July 05, 2004

Islami Banking in Bangladesh

There are almost 50 banks operating in Bangladesh (about 20 are government owned), out of which 6 or 7 (all private) are running on Islami Banking principles. There is a rising trend of low profile private banks to cash on the public sentiments of the Muslim majority country by opening a few additional branches which is said to be run on Islamic principles. But it has been reported that these banks do not adhere to the proper Islami banking model and is really a mask of traditional banking system. Some of them aim to attract certain investment from Saudi Arabia based IDB (Islami development Bank)who has recently declared a policy to lend money (through Islamic model banks) to the small businesses of the OIC countries.

Now the debate is not on the Islamic banking principles but the way some of the banks are manipulating the Islamic model and act like the traditional model to increase their client base and thus making own profit. Islami Banking is an alternative model of banking and people should know whether the model is exercised by the shrewd bankers according to Islamic law, for which people prefer the model in the first place.

The difference between traditional banking and Islami banking is that it is interest free. Islam prohibits Muslims from taking or giving interest (riba). It has also been argued that riba refers to usury practiced by petty moneylenders and not to interest charged by modern banks and that no riba is involved when interest is imposed on productive loans, however religious people place comfort on an non-interest banking model and that's why Islami banking was evolved in 1971 in Egypt.

The Islamic ban on interest does not mean that capital is costless in an Islamic system. Islam recognizes capital as a factor of production. In Islam, the owner of capital can legitimately share the profits made by the entrepreneur. What makes profit sharing permissible in Islam, while interest is not, is that in the case of the former it is only the profit-sharing ratio, not the rate of return itself that is predetermined.

Investors in the Islamic order have no right to demand a fixed rate of return. No one is entitled to any addition to the principal sum if he does not share in the risks involved. The owner of capital (rabbul-mal) may 'invest' by allowing an entrepreneur with ideas and expertise to use the capital for productive purposes and he may share the profits, if any, with the entrepreneur borrower (mudarib); losses, if any, however, will be borne wholly by the owner of capital. Another legitimate mode of financing recognized in Islam is one based on equity participation (musharaka); in which the partners use their capital jointly to generate a surplus.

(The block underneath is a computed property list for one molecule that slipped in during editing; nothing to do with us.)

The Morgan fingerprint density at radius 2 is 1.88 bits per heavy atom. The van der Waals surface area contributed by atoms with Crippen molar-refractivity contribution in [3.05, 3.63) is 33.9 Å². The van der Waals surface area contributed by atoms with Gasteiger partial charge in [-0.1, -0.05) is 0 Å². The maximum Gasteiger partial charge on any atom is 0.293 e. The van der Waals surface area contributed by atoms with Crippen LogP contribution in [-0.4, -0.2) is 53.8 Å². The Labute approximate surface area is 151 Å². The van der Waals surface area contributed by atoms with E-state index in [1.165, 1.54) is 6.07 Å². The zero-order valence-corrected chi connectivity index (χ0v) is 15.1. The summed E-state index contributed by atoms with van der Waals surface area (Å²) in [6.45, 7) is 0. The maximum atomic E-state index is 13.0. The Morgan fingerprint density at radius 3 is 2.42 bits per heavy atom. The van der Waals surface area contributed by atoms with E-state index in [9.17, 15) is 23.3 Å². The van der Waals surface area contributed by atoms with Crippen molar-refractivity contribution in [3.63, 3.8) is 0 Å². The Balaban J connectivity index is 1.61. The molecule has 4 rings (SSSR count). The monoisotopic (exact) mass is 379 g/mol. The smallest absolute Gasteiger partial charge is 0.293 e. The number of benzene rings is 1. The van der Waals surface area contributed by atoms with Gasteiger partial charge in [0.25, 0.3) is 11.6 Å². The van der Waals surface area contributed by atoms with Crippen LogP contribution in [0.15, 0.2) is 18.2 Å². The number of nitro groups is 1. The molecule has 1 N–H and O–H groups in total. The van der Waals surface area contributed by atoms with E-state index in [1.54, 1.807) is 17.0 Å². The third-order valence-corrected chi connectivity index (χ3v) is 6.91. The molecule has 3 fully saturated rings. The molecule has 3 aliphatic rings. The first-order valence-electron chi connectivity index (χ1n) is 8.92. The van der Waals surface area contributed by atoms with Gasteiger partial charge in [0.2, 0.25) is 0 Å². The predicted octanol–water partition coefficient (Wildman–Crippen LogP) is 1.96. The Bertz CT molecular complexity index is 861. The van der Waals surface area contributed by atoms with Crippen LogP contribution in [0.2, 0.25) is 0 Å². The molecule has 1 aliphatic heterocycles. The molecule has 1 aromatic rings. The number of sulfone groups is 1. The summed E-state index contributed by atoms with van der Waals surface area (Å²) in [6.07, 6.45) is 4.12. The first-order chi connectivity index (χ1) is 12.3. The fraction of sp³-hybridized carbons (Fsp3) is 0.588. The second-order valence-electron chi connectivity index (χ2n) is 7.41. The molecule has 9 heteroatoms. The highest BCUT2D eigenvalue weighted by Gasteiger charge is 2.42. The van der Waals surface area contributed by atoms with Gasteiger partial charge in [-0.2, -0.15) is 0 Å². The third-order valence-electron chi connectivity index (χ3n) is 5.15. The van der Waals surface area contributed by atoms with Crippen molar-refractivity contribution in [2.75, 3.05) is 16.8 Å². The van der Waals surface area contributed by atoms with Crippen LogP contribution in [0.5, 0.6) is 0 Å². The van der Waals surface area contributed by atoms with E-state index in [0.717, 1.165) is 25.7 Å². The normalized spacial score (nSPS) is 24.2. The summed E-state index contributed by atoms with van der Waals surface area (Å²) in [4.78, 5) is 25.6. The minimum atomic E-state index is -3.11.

Islamic banks normally operate three broad categories of account, mainly current, savings, and investment accounts. The current account gives no return like traditional banking. The savings account is also operated on an al-wadiah (safe-keeping) basis, but the bank may at its absolute discretion pay the depositors a positive return periodically, depending on its own profitability. The investment account is based on the mudaraba principle as discussed earlier.
- Source.

One dissenting view is that the substitution of profit-sharing for interest as a resource allocating mechanism is crude and imperfect and that the institution of interest should therefore be retained as a necessary evil.

That is where my concern is. As far as I know that the newly emerged Islami banks or banks with branches running on Islamic models do not adhere to all of the features stated above. They give loan to people stating a fixed amount of profit and In reality nobody can be sure of the profit before running the project. If the borrower suffers loss, then the bank claims back their share of profit along with the capital just like traditional banking. In fact they are just masking the traditional interest based model in the name of Islam. In savings account they are also promising a high rate of return and in some cases they are being pre-fixed. It has also been reported that some banks suppress their actual profit so that the savings account holders will not get a larger share of the profit. These Islami banks sometimes borrow capital from Bangladesh Bank on traditional interest.

So more awareness is required from the common people who will put their trust in a bank. There is nothing wrong with the Islami Banking model atleast in theory. However malpractice can deceive people's beliefs. And in a country with low literacy rate that is more likely to happen.


  1. I Think if they do so they are monafiq , so it is our duty to protect them as a muslim '
     oherwise we will lost Iman. Am i wright?